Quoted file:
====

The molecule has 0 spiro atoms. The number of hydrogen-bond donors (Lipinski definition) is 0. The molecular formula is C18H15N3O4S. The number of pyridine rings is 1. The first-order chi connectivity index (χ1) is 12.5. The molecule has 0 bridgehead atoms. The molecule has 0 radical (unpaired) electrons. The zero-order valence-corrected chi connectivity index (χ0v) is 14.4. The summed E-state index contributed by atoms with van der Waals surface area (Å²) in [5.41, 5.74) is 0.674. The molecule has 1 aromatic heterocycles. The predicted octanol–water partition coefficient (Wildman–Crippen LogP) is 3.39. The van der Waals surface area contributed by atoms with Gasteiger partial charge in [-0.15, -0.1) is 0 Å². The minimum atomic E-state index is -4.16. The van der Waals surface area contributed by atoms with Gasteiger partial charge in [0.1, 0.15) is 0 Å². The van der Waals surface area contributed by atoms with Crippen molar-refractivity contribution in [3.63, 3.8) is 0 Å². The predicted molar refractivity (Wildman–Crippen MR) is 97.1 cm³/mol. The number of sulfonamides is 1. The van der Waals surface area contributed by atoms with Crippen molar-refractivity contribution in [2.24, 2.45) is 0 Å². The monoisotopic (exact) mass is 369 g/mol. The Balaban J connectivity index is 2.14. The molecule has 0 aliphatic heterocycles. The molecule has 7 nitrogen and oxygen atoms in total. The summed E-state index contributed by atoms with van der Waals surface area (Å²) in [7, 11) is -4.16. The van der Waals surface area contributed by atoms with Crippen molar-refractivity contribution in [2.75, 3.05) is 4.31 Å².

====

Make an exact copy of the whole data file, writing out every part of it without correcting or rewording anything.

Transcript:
The molecule has 0 spiro atoms. The number of hydrogen-bond donors (Lipinski definition) is 0. The molecular formula is C18H15N3O4S. The number of pyridine rings is 1. The first-order chi connectivity index (χ1) is 12.5. The molecule has 0 bridgehead atoms. The molecule has 0 radical (unpaired) electrons. The zero-order valence-corrected chi connectivity index (χ0v) is 14.4. The summed E-state index contributed by atoms with van der Waals surface area (Å²) in [5.41, 5.74) is 0.674. The molecule has 1 aromatic heterocycles. The predicted octanol–water partition coefficient (Wildman–Crippen LogP) is 3.39. The van der Waals surface area contributed by atoms with Gasteiger partial charge in [-0.15, -0.1) is 0 Å². The minimum atomic E-state index is -4.16. The van der Waals surface area contributed by atoms with Gasteiger partial charge in [0.1, 0.15) is 0 Å². The van der Waals surface area contributed by atoms with Crippen molar-refractivity contribution in [3.63, 3.8) is 0 Å². The predicted molar refractivity (Wildman–Crippen MR) is 97.1 cm³/mol. The number of sulfonamides is 1. The van der Waals surface area contributed by atoms with Crippen molar-refractivity contribution in [2.24, 2.45) is 0 Å². The monoisotopic (exact) mass is 369 g/mol. The Balaban J connectivity index is 2.14. The molecule has 0 aliphatic heterocycles. The molecule has 7 nitrogen and oxygen atoms in total. The summed E-state index contributed by atoms with van der Waals surface area (Å²) in [7, 11) is -4.16. The van der Waals surface area contributed by atoms with Crippen molar-refractivity contribution in [2.75, 3.05) is 4.31 Å².